Master's Theses



Degree Name

Master of Science in Nursing (MSN)


Collaboration and satisfaction are concepts that are not well understood in nursing. A systematic review or the literature using a computer search of CINAHL, MEDLINE, and ABl/lnform suggests that collaborative practice is achieved through the expertise and unique abilities or all cure providers (Jones. I 994b) and is obtainable through an awareness or nurse practitioner satisfaction parameters (Misener & Cox. 2001). It is the opinion or this researcher that the creation or work environments that encourage and support leaders' effectiveness, empathy, autonomy, flexibility, acceptance, and common goals, values and beliefs is essential for eliciting collaboration and satisfaction within organizations. For the purposes or this investigation, the relationship between collaboration and nurse practitioner satisfaction was explored using a quantitative, non-experimental descriptive-correlational research design. A convenience sample or297 nurse practitioners (N=297) who practice in primary care was derived from the Kansas population or advanced registered nurse practitioners. Orem's (2001) Self Care Deficit Theory or Nursing (SCDTN) and Herzberg’s Dual-Factor Theory of Job Satisfaction and Motivation were reconstructed to form a nursing conceptual model to guide this investigation. The Collaborative Practice Scale Modified (CPS-M) by Jones (1994b), was used to measure the predictor variable of collaboration. The Misener Nurse Practitioner Job Satisfaction Scale (MNP JSS) by Misener and Cox (200 1) was utilized to measure the criterion variable of nurse practitioner job satisfaction. Non-parametric and parametric tests were used to determine if a correlation existed between a) the mean of tile total score of the CPS and the mean on the total score of the MNPJSS, and b) the mean of the total score on the CPS and individual Schenk Pitts Demographic Instrument Survey (SPDIS) questions. A statistically significant relationship was found to exist between the variables of collaboration and nurse practitioner satisfaction. Further tests revealed that internal reliability between subscales of the CPS-M and MNPJSS were of high magnitude. Moreover, internal reliability ofsubsca1es was found to mirror previous reported findings in the literature. Although this investigation represents a first attempt to explore the relationship between collaboration and satisfaction, the findings document that a statistically significant correlation exists. However, since the data represents only 3% of the variability regarding the relationship, further research is warranted.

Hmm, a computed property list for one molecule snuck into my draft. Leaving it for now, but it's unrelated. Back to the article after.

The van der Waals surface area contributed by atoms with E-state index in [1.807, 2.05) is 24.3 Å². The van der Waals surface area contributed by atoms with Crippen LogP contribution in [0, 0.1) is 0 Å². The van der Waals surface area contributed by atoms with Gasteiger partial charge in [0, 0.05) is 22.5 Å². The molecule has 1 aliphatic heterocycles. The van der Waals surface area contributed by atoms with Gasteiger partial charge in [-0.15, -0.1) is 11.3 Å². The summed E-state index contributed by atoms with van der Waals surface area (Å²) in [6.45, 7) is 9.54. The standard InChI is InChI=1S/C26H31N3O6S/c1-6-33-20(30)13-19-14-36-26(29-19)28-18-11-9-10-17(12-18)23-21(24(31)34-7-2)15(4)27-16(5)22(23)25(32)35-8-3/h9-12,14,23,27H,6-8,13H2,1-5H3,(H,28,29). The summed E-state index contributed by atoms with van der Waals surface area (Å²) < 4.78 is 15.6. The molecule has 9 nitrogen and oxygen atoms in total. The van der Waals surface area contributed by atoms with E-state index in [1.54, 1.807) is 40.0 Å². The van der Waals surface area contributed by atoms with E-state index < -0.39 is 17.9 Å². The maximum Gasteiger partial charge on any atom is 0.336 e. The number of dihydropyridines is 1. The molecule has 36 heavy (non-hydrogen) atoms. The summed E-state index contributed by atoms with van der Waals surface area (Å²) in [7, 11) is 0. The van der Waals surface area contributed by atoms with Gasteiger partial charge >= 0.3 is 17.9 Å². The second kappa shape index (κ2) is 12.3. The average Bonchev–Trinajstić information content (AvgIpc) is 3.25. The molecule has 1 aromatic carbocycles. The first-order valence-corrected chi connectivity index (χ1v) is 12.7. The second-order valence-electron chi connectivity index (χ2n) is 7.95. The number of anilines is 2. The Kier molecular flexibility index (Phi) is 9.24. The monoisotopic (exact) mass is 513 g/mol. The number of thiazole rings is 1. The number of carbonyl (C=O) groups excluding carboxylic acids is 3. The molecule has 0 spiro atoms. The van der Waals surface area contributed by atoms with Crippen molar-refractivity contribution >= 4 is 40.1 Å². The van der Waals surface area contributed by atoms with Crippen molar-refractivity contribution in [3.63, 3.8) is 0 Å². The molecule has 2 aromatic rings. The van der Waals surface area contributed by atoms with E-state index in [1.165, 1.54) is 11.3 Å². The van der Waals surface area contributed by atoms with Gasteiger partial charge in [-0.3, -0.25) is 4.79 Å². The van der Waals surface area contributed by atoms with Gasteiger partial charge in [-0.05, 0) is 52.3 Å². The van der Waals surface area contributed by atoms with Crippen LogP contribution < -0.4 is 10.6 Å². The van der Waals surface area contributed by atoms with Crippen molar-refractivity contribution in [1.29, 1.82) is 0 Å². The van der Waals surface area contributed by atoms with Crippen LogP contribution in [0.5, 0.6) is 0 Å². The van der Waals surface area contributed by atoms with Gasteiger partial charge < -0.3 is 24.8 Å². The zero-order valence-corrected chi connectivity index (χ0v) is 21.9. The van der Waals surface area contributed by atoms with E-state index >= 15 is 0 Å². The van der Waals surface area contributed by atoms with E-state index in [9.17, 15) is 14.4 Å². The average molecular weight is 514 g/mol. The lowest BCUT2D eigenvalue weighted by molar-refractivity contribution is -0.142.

Janice Unruh Davidson

Date of Award

Spring 2003

Document Type

Thesis - campus only access


© 2003 Rhonda Pitts


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